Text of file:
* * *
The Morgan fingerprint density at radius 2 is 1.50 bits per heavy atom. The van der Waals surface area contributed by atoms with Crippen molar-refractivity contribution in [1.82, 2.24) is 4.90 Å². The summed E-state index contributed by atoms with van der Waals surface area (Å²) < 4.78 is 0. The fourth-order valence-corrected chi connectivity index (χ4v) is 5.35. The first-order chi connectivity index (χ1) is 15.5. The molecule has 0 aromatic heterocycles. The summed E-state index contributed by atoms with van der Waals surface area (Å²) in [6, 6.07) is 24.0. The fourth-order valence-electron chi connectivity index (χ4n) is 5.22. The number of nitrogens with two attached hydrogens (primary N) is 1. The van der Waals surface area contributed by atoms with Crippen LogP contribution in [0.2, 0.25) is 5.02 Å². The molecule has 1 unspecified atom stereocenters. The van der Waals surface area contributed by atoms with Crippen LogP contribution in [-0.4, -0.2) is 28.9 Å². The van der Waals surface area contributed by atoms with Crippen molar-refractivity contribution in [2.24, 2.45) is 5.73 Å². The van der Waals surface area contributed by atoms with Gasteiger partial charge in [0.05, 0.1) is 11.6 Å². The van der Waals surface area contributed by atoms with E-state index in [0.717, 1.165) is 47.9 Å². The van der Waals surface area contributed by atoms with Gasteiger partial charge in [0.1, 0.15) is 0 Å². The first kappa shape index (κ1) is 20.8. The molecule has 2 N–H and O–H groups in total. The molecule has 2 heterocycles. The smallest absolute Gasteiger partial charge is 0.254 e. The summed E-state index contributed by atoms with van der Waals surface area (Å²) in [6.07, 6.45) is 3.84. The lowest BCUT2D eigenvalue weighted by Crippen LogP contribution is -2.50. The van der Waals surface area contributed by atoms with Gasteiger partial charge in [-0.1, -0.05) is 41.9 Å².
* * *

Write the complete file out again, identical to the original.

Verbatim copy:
The Morgan fingerprint density at radius 2 is 1.50 bits per heavy atom. The van der Waals surface area contributed by atoms with Crippen molar-refractivity contribution in [1.82, 2.24) is 4.90 Å². The summed E-state index contributed by atoms with van der Waals surface area (Å²) < 4.78 is 0. The fourth-order valence-corrected chi connectivity index (χ4v) is 5.35. The first-order chi connectivity index (χ1) is 15.5. The molecule has 0 aromatic heterocycles. The summed E-state index contributed by atoms with van der Waals surface area (Å²) in [6, 6.07) is 24.0. The fourth-order valence-electron chi connectivity index (χ4n) is 5.22. The number of nitrogens with two attached hydrogens (primary N) is 1. The van der Waals surface area contributed by atoms with Crippen LogP contribution in [0.2, 0.25) is 5.02 Å². The molecule has 1 unspecified atom stereocenters. The van der Waals surface area contributed by atoms with Crippen LogP contribution in [-0.4, -0.2) is 28.9 Å². The van der Waals surface area contributed by atoms with Crippen molar-refractivity contribution in [2.24, 2.45) is 5.73 Å². The van der Waals surface area contributed by atoms with Gasteiger partial charge in [0.05, 0.1) is 11.6 Å². The van der Waals surface area contributed by atoms with E-state index in [0.717, 1.165) is 47.9 Å². The van der Waals surface area contributed by atoms with Gasteiger partial charge in [0.1, 0.15) is 0 Å². The first kappa shape index (κ1) is 20.8. The molecule has 2 N–H and O–H groups in total. The molecule has 2 heterocycles. The smallest absolute Gasteiger partial charge is 0.254 e. The summed E-state index contributed by atoms with van der Waals surface area (Å²) in [6.07, 6.45) is 3.84. The lowest BCUT2D eigenvalue weighted by Crippen LogP contribution is -2.50. The van der Waals surface area contributed by atoms with Gasteiger partial charge in [-0.1, -0.05) is 41.9 Å².